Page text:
Friday, 7 July 2017

June Highlights!

WeatherJune was notable for being both warmer and wetter than average. The early part of the month was largely unsettled, bringing significant amounts of rainfall to most areas. Very warm air was then drawn up from the south, bringing the highest temperatures to the country since the summer of 1976. Fresher air followed within days and low pressure became established towards the end of the month, bringing rain again to many areas.

Places Visited:  Amwell; France; Rye Meads.

Star Sightings of the Month:
Bird: Bonelli’s Warbler
Mammal: Green Lizard
Butterfly: Swallowtail
Odonata: Yellow-spotted Whiteface
Insect: Blue Chafer
Flower: Bee Orchid

June proved that it wasn't quite the end of May!’

The weather was again mixed this month. Cloud, rain, some thunderstorms, but with a scorching week around the middle of the month. Fortunately, it was the week I spent holidaying in France, searching for Odonata, with Naturetrek.

This time, it was around the La Brenne/Vienne area – ‘The Land of a Thousand Lakes’. Elsewhere, I paid two visits to Amwell and one to Rye Meads. It was another low total, due not just to the weather, but also to more humdrum appointments that couldn’t be avoided.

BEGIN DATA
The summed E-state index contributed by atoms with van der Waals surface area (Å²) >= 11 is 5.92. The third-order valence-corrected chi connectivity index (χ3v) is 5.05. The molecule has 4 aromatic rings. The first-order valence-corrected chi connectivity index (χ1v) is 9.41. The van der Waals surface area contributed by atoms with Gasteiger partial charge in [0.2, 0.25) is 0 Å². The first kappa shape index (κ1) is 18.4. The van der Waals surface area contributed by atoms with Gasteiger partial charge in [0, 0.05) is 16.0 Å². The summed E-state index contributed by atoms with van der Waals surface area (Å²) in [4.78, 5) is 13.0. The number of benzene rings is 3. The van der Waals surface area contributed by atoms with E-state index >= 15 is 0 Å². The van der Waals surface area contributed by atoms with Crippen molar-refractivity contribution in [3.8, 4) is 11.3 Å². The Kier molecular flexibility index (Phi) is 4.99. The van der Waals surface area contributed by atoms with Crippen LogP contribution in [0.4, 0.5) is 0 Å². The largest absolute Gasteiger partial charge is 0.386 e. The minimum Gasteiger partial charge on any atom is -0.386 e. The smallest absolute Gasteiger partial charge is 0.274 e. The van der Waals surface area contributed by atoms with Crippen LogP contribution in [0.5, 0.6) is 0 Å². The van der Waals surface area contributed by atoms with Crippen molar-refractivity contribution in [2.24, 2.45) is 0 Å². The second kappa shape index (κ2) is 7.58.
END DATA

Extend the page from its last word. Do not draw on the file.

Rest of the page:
This month saw the usual seasonal bird disappearance. There wasn’t very much to see, or to report, only the usual for the time of year. I had, in fact, started to concentrate on invertebrates.

Even though I was primarily in France to see dragons and damsels, I did keep an eye out for birds. There were 86 species seen, including Red-crested Pochard, Honey Buzzard, Black-winged Stilt, Turtle Dove, Hoopoe, Bee-eater, Black Redstart, Firecrest, Red-back Shrike, Cirl Bunting, Bonelli’s Warbler, Little Bittern, Short-toed Eagle and Whiskered Tern. Some of which I even managed to photograph.